Why not wait until you’ve actually found a place to get a preapproval letter for a mortgage? Because it will help you determine how much you can afford. (You will also need it when you’re ready to submit an offer to provide assurance to the seller that you will be able to secure financing.) Preapproval letters typically expire between 90 and 120 days, but can be quickly updated with a phone call to the lender.
Catherine and Peter Bertazzoni, veterans of visits to nearly 40 apartments, two bidding wars and a four-month search, at last found a home on West 84th Street. The baby is their son, Oscar. Credit Nicole Bengiveno/The New York Times
Once you have a sense of your budget, you can start searching for an apartment in earnest. Websites and apps from nytimes.com/realestate, StreetEasy and Trulia eliminate some of the work by automating the search. The sites will email you new listings that meet your requirements, save them and notify you when there are open houses or price changes. You can type in an address in StreetEasy to find out what else is for sale in a given building and how much apartments sold for previously.
CO-OP VS. CONDO
Apartments come mainly in two forms in New York City — co-op and condo. In a co-op, short for cooperative housing, you are buying shares in a corporation that will give you a proprietary lease in the building.
When you a buy a condo, you own the unit outright. In both cases, buyers will be asked to submit financial information including net worth, liquid assets, annual income and other financial documents. Co-ops tend to subject potential shareholders to more rigorous scrutiny, often requiring reams of personal as well as financial information.
“They’re going to undress you and you have to really reveal yourself,” is how Robert Dankner, the president of Prime Manhattan Residential, explains the excruciating process to first-time buyers. “It’s the price of entry and a rite of passage to buying in a co-op in Manhattan.” A co-op can turn down a sale for any reason it pleases as long as it does not discriminate illegally.
Co-op financial requirements can prove difficult for first-time buyers. Some co-ops don’t allow financing; others require buyers to show they have a year’s worth of mortgage and maintenance fees in the bank.
“Who can do that, really, as a normal person, while paying rent?” said George Sholley, a 29-year-old executive producer at a New York advertising agency. In the end, he opted for a condo.
“I had been trying to buy a place since 2012,” he said, noting that he was outbid three times by buyers with more cash on hand. Earlier this year, with the help of his agent, Scott Sobol, a salesman at Compass, Mr. Sholley bought a studio for $670,000 in a condominium conversion in Hell’s Kitchen. “It was a bit more expensive than I was hoping,” he said, but compared with the co-ops he had tried to buy, “it was a smoother process over all.”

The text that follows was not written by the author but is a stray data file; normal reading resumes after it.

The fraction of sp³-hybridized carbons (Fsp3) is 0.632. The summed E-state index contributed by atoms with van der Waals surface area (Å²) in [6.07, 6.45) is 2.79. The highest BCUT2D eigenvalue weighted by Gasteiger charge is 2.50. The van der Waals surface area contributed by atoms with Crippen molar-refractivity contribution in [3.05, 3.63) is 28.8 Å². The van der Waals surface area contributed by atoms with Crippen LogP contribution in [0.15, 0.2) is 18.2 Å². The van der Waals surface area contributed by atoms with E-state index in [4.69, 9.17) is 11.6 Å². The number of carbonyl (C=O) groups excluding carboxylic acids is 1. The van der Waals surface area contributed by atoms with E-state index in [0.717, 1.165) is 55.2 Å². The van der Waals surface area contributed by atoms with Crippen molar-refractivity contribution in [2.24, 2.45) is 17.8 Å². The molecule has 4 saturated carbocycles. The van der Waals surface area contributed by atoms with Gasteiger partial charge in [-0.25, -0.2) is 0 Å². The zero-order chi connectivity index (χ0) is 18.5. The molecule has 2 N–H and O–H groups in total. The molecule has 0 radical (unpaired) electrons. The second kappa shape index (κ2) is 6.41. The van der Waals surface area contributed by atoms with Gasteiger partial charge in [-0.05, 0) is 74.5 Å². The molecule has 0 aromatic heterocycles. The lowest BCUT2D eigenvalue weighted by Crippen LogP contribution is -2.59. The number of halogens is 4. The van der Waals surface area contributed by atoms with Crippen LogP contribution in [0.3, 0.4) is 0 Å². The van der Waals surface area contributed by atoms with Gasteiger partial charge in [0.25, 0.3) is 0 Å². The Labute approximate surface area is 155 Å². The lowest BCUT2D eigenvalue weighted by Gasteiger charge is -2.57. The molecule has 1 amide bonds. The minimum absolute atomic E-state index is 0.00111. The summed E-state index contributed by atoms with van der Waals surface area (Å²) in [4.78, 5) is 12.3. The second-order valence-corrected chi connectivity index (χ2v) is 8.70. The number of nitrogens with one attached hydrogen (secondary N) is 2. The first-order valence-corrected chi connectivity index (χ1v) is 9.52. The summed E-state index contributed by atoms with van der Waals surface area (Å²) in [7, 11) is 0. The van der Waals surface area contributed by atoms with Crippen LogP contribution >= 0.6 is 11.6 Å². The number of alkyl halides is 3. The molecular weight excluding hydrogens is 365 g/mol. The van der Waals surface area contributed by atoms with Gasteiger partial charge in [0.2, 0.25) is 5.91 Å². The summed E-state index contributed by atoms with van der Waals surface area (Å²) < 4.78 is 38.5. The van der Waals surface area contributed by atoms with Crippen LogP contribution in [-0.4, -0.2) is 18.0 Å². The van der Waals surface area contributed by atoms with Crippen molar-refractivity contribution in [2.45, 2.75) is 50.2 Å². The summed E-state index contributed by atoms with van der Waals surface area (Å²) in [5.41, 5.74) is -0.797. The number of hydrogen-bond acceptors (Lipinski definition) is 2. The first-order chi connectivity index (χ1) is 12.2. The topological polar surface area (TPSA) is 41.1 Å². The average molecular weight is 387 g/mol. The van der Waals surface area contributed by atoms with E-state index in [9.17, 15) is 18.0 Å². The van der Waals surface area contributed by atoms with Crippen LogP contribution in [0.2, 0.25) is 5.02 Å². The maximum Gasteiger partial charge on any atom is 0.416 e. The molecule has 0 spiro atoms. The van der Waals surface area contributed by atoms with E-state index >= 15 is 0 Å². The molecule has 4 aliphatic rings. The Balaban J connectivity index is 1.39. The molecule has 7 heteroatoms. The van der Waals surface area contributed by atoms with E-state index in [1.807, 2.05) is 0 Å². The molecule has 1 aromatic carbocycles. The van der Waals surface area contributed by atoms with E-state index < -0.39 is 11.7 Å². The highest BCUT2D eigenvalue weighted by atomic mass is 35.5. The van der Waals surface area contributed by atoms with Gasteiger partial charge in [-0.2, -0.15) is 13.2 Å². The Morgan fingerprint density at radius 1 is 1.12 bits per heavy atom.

HIT THE STREETS
It’s helpful to visit a range of open houses in order to narrow your preferences, including how far you really want to be from the subway when it snows, how out of breath you are on the third flight of a sixth-floor walk-up, and what is meant by loft, railroad flat, Junior Four and so forth. Neighbors may have information on individual buildings and neighborhood goings-on.
And open houses can also be a good way to meet real estate agents with whom you might consider working. If you like a particular building, a broker who does a lot of business there might be able to alert you to an apartment coming on the market. The doorman may be able to guide you to an agent in the know or to the soon-to-be-available apartment.
George Sholley, who hunted for three years, ultimately bought a studio on West 52nd Street. Credit Nicole Bengiveno/The New York Times
ASSEMBLE YOUR TEAM
Look for an agent and a real estate lawyer who have established track records working with buyers in your situation, and who will get back to you promptly.
“There’s not much of a barrier to entry to becoming a real estate agent,” said Jessica Cohen, an associate broker with Douglas Elliman who frequently works with entry-level buyers. “You want to feel like you’re working with someone who has done this countless times and isn’t learning the process on you while you’re on this emotional roller coaster.”
If you are gravitating toward co-ops, for instance, you want a broker who has put together many a co-op board package, and a lawyer who understands the accounting methods used by co-ops and can mine the minutes of its board meetings for red flags.
Ultimately you want an agent who can help you come up with a sound offer based on market analysis and who will put together a well-rounded application package on your behalf. “Your broker is there to market you,” Ms. Cohen said. “You have to sell yourself as a candidate to get the apartment. It’s almost ironic.”
Keep in mind that your agent’s commission, typically 5 or 6 percent split with the seller’s agent, will ultimately come out of the sale proceeds. Lawyer fees range from $1,500 to $5,000.
KILL YOUR DARLINGS
Know that during your search you will fall in love, have your heart broken and, if you are lucky, end up with the plain one with the nice personality, not the gorgeous but temperamental one.